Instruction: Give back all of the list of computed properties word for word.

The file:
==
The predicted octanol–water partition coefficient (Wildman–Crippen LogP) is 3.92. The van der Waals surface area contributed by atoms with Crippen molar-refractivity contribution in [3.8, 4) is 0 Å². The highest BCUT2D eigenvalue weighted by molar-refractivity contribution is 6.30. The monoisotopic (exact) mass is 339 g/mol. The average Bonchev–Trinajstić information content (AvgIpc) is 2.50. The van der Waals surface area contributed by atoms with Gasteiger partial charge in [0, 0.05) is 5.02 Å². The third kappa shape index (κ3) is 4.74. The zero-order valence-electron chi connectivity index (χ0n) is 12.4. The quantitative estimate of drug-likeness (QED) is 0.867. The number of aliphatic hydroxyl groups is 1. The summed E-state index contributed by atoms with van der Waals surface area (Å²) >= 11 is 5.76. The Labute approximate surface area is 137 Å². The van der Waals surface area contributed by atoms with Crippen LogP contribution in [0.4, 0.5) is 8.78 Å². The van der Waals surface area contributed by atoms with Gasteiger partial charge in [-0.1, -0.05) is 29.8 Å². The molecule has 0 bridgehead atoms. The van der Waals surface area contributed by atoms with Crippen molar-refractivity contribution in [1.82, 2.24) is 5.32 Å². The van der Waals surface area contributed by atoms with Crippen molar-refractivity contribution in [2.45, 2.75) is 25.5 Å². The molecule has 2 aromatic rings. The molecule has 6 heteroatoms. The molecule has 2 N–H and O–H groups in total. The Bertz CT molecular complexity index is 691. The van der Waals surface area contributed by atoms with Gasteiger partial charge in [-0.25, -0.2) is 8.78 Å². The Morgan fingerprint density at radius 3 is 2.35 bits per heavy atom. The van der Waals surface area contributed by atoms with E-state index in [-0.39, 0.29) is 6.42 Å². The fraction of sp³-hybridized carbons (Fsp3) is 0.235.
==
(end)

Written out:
The predicted octanol–water partition coefficient (Wildman–Crippen LogP) is 3.92. The van der Waals surface area contributed by atoms with Crippen molar-refractivity contribution in [3.8, 4) is 0 Å². The highest BCUT2D eigenvalue weighted by molar-refractivity contribution is 6.30. The monoisotopic (exact) mass is 339 g/mol. The average Bonchev–Trinajstić information content (AvgIpc) is 2.50. The van der Waals surface area contributed by atoms with Gasteiger partial charge in [0, 0.05) is 5.02 Å². The third kappa shape index (κ3) is 4.74. The zero-order valence-electron chi connectivity index (χ0n) is 12.4. The quantitative estimate of drug-likeness (QED) is 0.867. The number of aliphatic hydroxyl groups is 1. The summed E-state index contributed by atoms with van der Waals surface area (Å²) >= 11 is 5.76. The Labute approximate surface area is 137 Å². The van der Waals surface area contributed by atoms with Crippen LogP contribution in [0.4, 0.5) is 8.78 Å². The van der Waals surface area contributed by atoms with Gasteiger partial charge in [-0.1, -0.05) is 29.8 Å². The molecule has 0 bridgehead atoms. The van der Waals surface area contributed by atoms with Crippen molar-refractivity contribution in [1.82, 2.24) is 5.32 Å². The van der Waals surface area contributed by atoms with Crippen molar-refractivity contribution in [2.45, 2.75) is 25.5 Å². The molecule has 2 aromatic rings. The molecule has 6 heteroatoms. The molecule has 2 N–H and O–H groups in total. The Bertz CT molecular complexity index is 691. The van der Waals surface area contributed by atoms with Gasteiger partial charge in [-0.25, -0.2) is 8.78 Å². The Morgan fingerprint density at radius 3 is 2.35 bits per heavy atom. The van der Waals surface area contributed by atoms with E-state index in [-0.39, 0.29) is 6.42 Å². The fraction of sp³-hybridized carbons (Fsp3) is 0.235.